Leah Rule's Journal
HELLO FROM THE FARM
Written Nov 29, 2012 5:35pmhello from the farm. it's been nearly three weeks since our last post. in that time we've set leah up in hospice. unfortunately, it has not been a simple or easy transition. it has now been two weeks of hospice care and i guess we're finally getting settled in (they have business hours mon-fri 9-5 and leah's disease doesn't "wear a watch", so to speak).we (myself, leah, ken, shirley) have been frustrated because when leah was "sold the idea" of hospice, she really liked that their main assurance was that they could make her comfortable and rid her of her pain.unfortunately, up until three nights ago, she's been stuck in that hellish "groundhog day". chest pain and vomiting. chest pain and vomiting. chest pain and vomiting. so here is our dear leah, in/on/under hospice and nothing has changed. this has been really hard on her, as she feels it's just another dashed hope. my poor, beautiful girl. she just can't catch a break. all she wants now is to pass on with some dignity.so she had me to make some calls and demand some action (yes, she's still spunky!). after the dust settled, with a few drugs added, others shifted, and dosages adjusted, we seem to have found an overdue moment of relief. as mentioned above, it's now been three days without vomiting and minimal chest pain. of course the pay off is that leah is hooked to a pump that delivers her a constant supply of morphine directly into her blood (thru her port) and this, plus her fentanyl patch tend to disconnect her with reality. we have been told that most patients' bodies acclimate to the narcotics and come around with a clearer mind and some regained strength. we're hoping this will be the case, though, as we all know, leah is not, nor has she ever been, like "most patients".so with her pain level currently mild and the vomiting currently ceased leah sleeps her days away. she has a hard time differentiating our presence from her dreams/hallucinations. she has very little strength and is rarely getting out of bed. she still asks for food occasionally (popsicle, mac/cheese, yogurt, mashed potatoes, granola bar), but for the most part, because of her ravaged digestive system, she's done with food. we were told by one of the nurses that her body is eating itself (mostly the muscles) thus her shrinking size and bloody urine. she is probably now under 80 lbs.as far as visitors, we've been slowly bringing out our families (my family, the iowa rules are arriving tomorrow). maybe by next week we can start scheduling a few of you to stop by. just know that while she likes the thought of visits, she also is still proud and frets about people seeing her in this state. also she has so little energy that just being awake is exhausting. so please be patient and we'll see how she's doing in a few days.speaking of a few days, leah asked one of the visiting nurses "how long?" and the reply was: "4 minutes without oxygen, 4 days without water, and 4 weeks without food, though most of my patients are much older than you, so with your young body and strong heart, it's hard to say".on a positive note, leah had a massage yesterday and really enjoyed it, though she slept thru most of it. the masseuse, who is holistic, told leah that she has great energy (of course we've all known that for a real long time, but it's still nice to hear from a total stranger) and liked that there was a cat or two and a dog in bed with her sharing her energy.lastly, leah asked me to tell all of you that she has no fear. she says we're doing a pretty good job taking care of her and she tells me that i'm the best nurse she's had yet. i try to argue and tell her that if i was as good as she thinks i am she wouldn't be sick. she says i'm being silly and to keep doing what i'm doing, which is being with her.thank you. there is no doubt that if love cured all, leah would be one of the healthiest girls in the world.she hopes to take all of this wonderful energy, with her on her journey, as strength. she is not afraid.much love from greenvale robps after reading this to leah she asked that i add: she hope's you will understand, due to our situation, we are behind on our thank you cards and will get them out eventually.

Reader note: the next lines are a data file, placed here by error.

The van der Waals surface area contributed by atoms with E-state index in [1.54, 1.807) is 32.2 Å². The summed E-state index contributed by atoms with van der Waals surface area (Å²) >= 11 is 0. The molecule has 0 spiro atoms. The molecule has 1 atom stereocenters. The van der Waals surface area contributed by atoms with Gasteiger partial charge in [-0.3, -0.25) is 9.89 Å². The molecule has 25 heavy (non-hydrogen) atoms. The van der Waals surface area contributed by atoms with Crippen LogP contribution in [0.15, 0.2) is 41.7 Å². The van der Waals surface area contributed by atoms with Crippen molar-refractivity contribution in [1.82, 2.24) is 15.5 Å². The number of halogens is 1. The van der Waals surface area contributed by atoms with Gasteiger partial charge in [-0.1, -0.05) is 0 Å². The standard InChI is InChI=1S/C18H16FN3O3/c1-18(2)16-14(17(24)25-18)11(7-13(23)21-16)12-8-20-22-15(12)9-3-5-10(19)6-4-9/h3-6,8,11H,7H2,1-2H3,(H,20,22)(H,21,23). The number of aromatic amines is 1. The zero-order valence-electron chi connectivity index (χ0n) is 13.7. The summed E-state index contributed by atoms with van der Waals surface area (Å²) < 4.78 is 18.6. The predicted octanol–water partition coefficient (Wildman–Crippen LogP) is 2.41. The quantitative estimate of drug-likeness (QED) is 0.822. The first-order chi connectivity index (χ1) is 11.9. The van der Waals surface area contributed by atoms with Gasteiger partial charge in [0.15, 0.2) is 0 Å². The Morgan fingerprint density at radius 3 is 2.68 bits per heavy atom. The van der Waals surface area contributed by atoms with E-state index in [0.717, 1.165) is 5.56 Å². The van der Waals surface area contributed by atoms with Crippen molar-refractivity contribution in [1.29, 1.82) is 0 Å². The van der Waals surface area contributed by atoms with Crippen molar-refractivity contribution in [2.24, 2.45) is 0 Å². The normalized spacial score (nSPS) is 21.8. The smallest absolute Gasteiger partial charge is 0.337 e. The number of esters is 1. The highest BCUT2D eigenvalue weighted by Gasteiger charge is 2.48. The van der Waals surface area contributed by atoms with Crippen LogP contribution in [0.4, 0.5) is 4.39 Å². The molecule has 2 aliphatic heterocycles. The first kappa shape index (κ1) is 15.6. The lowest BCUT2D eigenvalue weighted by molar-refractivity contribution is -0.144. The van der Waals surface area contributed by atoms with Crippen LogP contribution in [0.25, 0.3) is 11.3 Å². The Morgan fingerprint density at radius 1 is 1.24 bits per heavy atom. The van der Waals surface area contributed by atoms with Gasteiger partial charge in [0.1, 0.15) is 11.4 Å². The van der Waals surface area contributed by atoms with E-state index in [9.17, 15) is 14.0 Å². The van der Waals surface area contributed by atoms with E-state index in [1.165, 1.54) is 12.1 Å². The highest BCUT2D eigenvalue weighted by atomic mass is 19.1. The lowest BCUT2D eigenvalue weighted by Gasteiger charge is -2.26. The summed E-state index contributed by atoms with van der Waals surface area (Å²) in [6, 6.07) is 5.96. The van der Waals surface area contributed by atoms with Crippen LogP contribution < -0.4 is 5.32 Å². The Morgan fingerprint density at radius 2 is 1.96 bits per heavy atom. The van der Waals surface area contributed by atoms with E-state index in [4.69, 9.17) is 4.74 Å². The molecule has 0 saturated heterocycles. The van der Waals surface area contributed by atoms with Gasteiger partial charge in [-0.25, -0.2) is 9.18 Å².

NO EASY WAY.....